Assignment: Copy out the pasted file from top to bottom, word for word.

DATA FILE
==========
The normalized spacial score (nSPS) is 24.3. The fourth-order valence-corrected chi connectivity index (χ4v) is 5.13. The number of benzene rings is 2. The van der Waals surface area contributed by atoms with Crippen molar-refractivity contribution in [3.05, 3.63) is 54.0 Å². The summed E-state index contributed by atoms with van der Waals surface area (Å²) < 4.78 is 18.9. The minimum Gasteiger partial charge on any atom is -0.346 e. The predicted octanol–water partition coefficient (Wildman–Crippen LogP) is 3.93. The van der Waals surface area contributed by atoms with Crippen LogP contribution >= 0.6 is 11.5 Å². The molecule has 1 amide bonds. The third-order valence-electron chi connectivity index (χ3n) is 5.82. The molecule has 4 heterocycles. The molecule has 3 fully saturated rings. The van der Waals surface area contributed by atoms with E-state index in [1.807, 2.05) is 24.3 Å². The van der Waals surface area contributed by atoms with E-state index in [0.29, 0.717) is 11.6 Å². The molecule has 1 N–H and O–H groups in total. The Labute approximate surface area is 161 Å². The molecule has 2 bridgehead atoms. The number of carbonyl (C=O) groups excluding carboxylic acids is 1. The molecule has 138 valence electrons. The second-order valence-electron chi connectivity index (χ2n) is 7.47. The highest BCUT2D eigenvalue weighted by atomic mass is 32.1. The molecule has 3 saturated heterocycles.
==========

The normalized spacial score (nSPS) is 24.3. The fourth-order valence-corrected chi connectivity index (χ4v) is 5.13. The number of benzene rings is 2. The van der Waals surface area contributed by atoms with Crippen molar-refractivity contribution in [3.05, 3.63) is 54.0 Å². The summed E-state index contributed by atoms with van der Waals surface area (Å²) < 4.78 is 18.9. The minimum Gasteiger partial charge on any atom is -0.346 e. The predicted octanol–water partition coefficient (Wildman–Crippen LogP) is 3.93. The van der Waals surface area contributed by atoms with Crippen LogP contribution >= 0.6 is 11.5 Å². The molecule has 1 amide bonds. The third-order valence-electron chi connectivity index (χ3n) is 5.82. The molecule has 4 heterocycles. The molecule has 3 fully saturated rings. The van der Waals surface area contributed by atoms with E-state index in [1.807, 2.05) is 24.3 Å². The van der Waals surface area contributed by atoms with E-state index in [0.29, 0.717) is 11.6 Å². The molecule has 1 N–H and O–H groups in total. The Labute approximate surface area is 161 Å². The molecule has 2 bridgehead atoms. The number of carbonyl (C=O) groups excluding carboxylic acids is 1. The molecule has 138 valence electrons. The second-order valence-electron chi connectivity index (χ2n) is 7.47. The highest BCUT2D eigenvalue weighted by atomic mass is 32.1. The molecule has 3 saturated heterocycles.